Occasionally the Komusō-Shakuhachi is also known as "Zen Shakuhachi", especially outside of Japan. It seems that a special relationship with Zen Buddhism, which has become so popular in the West, is to be emphasised. Unfortunately, in the choice of this term, not only ignorance of the facts, but often also commercial interests play a role ("Zen sells"). For the historical Komusō, a substantive relationship with the Zen school is scarcely verifiable, and for the modern Komusō, the term "Zen-Buddhist" is simply inaccurate.
Historically, the only loosely organised group of Shakuhachi-playing begging monks was formally attributed to the Rinzai school of Zen in 1677. The "Legend of the Kyotaku" played an important role in this formal "conversion" of the Komusō movement into Zen. The religious theory and practice of the Komusō was, however, by no means purely Zen Buddhist in the narrower sense, but is influenced by many other aspects of Japanese religiosity.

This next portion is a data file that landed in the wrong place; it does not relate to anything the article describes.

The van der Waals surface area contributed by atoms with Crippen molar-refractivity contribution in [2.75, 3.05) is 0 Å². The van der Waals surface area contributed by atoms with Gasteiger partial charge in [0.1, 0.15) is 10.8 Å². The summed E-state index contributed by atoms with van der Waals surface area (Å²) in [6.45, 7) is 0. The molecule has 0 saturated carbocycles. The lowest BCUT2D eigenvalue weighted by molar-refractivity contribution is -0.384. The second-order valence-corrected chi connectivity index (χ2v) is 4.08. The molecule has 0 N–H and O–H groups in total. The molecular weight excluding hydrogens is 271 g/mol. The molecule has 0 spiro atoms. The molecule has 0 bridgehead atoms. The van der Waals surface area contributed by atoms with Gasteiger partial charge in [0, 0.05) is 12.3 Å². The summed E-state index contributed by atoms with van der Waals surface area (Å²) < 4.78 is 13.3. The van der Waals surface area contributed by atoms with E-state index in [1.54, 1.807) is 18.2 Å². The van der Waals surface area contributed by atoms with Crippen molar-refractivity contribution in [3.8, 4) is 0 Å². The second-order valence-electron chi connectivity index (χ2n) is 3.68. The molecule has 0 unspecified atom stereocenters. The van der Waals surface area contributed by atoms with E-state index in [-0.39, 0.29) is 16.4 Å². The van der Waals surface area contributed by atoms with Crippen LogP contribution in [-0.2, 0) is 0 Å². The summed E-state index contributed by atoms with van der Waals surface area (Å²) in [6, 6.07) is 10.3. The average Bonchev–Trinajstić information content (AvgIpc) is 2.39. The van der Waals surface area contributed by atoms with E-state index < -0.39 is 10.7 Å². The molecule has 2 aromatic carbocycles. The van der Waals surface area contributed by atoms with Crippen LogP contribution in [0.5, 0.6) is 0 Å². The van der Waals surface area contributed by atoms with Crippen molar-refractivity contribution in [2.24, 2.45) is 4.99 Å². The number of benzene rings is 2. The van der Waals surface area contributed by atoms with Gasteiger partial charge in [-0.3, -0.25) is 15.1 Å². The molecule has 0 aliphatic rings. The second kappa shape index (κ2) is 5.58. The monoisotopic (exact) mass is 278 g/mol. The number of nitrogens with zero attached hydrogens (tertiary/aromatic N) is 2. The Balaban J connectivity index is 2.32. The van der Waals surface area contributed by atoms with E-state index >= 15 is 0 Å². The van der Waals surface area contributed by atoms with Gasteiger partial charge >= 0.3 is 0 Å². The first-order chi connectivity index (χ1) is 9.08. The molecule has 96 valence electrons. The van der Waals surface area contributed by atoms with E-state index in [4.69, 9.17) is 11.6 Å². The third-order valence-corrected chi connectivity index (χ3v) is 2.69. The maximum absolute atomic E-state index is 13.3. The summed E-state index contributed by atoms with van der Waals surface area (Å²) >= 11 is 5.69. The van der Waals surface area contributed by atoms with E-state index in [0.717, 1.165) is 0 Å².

For the modern Komusō-Shakuhachi players it is true that they were in many cases not formally Zen-Buddhists at the time of their foundation or even today. Many of their most prominent representatives belonged to other Buddhist denominations. Higuchi Taizan 樋口対山 (1856-1914) and Uramoto Setchō 浦本浙潮 (1891-1965) were two significant Shakuhachi players and had a great influence on the reestablishment of the Komusō movement. But Taizan had originally been a follower of the Jōdo Shin School of Pure Land Buddhism, and converted later to the Lotus Buddhism of the Nichiren School, and Setchō was an enthusiastic follower of the Jōdo-shin school, that is an Amida-Buddhist.